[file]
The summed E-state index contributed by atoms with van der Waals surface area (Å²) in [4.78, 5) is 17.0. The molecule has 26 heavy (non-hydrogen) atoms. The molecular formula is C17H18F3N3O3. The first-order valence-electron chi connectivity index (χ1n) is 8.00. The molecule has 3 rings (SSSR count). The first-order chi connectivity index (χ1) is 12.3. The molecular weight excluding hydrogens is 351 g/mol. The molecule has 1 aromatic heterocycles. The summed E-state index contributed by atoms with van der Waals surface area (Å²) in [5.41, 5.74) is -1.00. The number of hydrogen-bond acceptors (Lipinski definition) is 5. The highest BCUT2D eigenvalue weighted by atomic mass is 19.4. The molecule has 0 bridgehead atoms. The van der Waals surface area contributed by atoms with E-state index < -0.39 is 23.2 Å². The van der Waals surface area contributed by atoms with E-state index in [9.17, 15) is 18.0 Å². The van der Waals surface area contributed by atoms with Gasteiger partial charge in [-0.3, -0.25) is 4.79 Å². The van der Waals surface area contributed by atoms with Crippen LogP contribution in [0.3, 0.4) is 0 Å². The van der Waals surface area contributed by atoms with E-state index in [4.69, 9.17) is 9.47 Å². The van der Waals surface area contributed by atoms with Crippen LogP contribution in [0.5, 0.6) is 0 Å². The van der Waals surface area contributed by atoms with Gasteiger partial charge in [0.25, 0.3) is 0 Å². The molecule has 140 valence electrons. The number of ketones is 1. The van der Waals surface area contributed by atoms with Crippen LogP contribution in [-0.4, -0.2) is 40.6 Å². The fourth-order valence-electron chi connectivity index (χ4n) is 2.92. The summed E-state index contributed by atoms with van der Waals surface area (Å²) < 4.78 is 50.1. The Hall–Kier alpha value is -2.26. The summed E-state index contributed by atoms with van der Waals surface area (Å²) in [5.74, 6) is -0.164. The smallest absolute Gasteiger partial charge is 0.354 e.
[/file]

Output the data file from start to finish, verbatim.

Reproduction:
The summed E-state index contributed by atoms with van der Waals surface area (Å²) in [4.78, 5) is 17.0. The molecule has 26 heavy (non-hydrogen) atoms. The molecular formula is C17H18F3N3O3. The first-order valence-electron chi connectivity index (χ1n) is 8.00. The molecule has 3 rings (SSSR count). The first-order chi connectivity index (χ1) is 12.3. The molecular weight excluding hydrogens is 351 g/mol. The molecule has 1 aromatic heterocycles. The summed E-state index contributed by atoms with van der Waals surface area (Å²) in [5.41, 5.74) is -1.00. The number of hydrogen-bond acceptors (Lipinski definition) is 5. The highest BCUT2D eigenvalue weighted by atomic mass is 19.4. The molecule has 0 bridgehead atoms. The van der Waals surface area contributed by atoms with E-state index < -0.39 is 23.2 Å². The van der Waals surface area contributed by atoms with E-state index in [9.17, 15) is 18.0 Å². The van der Waals surface area contributed by atoms with Gasteiger partial charge in [-0.3, -0.25) is 4.79 Å². The van der Waals surface area contributed by atoms with Crippen LogP contribution in [0.3, 0.4) is 0 Å². The van der Waals surface area contributed by atoms with E-state index in [4.69, 9.17) is 9.47 Å². The van der Waals surface area contributed by atoms with Crippen LogP contribution in [0.5, 0.6) is 0 Å². The van der Waals surface area contributed by atoms with Gasteiger partial charge in [0.25, 0.3) is 0 Å². The molecule has 140 valence electrons. The number of ketones is 1. The van der Waals surface area contributed by atoms with Crippen LogP contribution in [-0.4, -0.2) is 40.6 Å². The fourth-order valence-electron chi connectivity index (χ4n) is 2.92. The summed E-state index contributed by atoms with van der Waals surface area (Å²) < 4.78 is 50.1. The Hall–Kier alpha value is -2.26. The summed E-state index contributed by atoms with van der Waals surface area (Å²) in [5.74, 6) is -0.164. The smallest absolute Gasteiger partial charge is 0.354 e.